Robert Stevenson, Betty Bandel and Barbara Haws

(b Hartford, CT, 1802; d Paterson, NJ, 2 Sept 1875). Violinist, conductor, and founding president of the Philharmonic Society of New York.

His father, Uri K. Hill, was his first teacher. A member of the second New York Philharmonic (1824–27)—the ensemble known by that name in the 21st century was the third such group to form in New York—Hill played in the orchestra for the Garcia Opera Company performances that included Maria Garcia Malibran. From 1828 to 1835 he was the leader or conductor of the New York Sacred Music Society, which gave the first complete performance in that city of Handel’s Messiah. In June 1835 he sailed for England, the first American musician to travel abroad for the purpose of studying music. During the next two years he spent nine months in Kassel, Germany, studying the violin with Louis Spohr (46 lessons) and composition with Moritz Hauptmann (52 lessons). In London, Hill played in the Drury Lane orchestra and was invited by Felix Mendelssohn to assist in the 1836...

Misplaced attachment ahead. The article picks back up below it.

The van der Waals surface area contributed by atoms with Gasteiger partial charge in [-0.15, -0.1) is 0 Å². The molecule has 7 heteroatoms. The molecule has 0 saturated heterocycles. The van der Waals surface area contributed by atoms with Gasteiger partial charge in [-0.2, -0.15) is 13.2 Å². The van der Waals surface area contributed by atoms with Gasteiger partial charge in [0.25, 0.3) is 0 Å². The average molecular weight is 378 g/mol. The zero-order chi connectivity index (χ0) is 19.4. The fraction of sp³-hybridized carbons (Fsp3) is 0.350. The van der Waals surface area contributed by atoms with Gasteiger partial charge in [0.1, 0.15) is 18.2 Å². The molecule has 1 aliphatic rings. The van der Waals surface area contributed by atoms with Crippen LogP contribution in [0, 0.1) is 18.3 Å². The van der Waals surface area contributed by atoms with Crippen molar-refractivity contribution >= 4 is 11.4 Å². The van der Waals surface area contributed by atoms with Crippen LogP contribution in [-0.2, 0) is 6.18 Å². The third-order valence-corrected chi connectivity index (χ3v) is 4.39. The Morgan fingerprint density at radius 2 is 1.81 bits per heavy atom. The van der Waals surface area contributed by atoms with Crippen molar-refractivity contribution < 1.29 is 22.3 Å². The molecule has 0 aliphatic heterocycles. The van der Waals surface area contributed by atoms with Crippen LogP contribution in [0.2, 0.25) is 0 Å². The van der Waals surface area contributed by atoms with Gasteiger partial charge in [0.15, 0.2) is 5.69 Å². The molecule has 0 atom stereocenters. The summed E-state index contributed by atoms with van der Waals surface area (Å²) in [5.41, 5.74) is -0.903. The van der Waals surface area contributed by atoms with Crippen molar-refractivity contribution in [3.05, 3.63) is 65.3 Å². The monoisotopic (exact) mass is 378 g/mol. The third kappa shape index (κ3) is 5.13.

Siv B. Lie and Benjamin Givan

Jazz manouche, also known as ‘Gypsy jazz’, is a musical style based primarily on the 1930s recordings of French jazz guitarist Django Reinhardt (1910–53) with the Quintet of the Hot Club of France. Well-known 21st-century exponents include Biréli Lagrène, Stochelo Rosenberg, Angelo Debarre, Tchavolo Schmitt, and Adrien Moignard. The style characteristically features stringed instruments (primarily the acoustic steel-stringed guitar, violin, and double bass) in ensembles of between three and six musicians. Repertoire largely comprises American and French popular songs dating from the 1920s and 30s, such as ‘All of Me’, and tunes composed by Reinhardt, such as ‘Minor Swing’, ‘Nuages’, and ‘Django’s Tiger’. Performances consist of accompanying guitarists playing a duple-meter percussive chordal stroke called la pompe over a pizzicato walking bass line while soloists take turns improvising virtuosically on the harmonies of a cyclically repeating form, typically 32 bars long (see ex. 1). Improvised melodies often use techniques derived from Reinhardt’s recordings; eighth notes are swung and tempi vary considerably, sometimes exceeding 300 quarter notes per minute. Jazz manouche originated in the late 1960s, when music inspired by Django Reinhardt’s improvisations and repertoire began to be played in some Romani communities (the term ‘jazz manouche’ was never used during Reinhardt’s lifetime and did not gain currency until around the year ...


Biancamaria Brumana

Translator : Fabio Morabito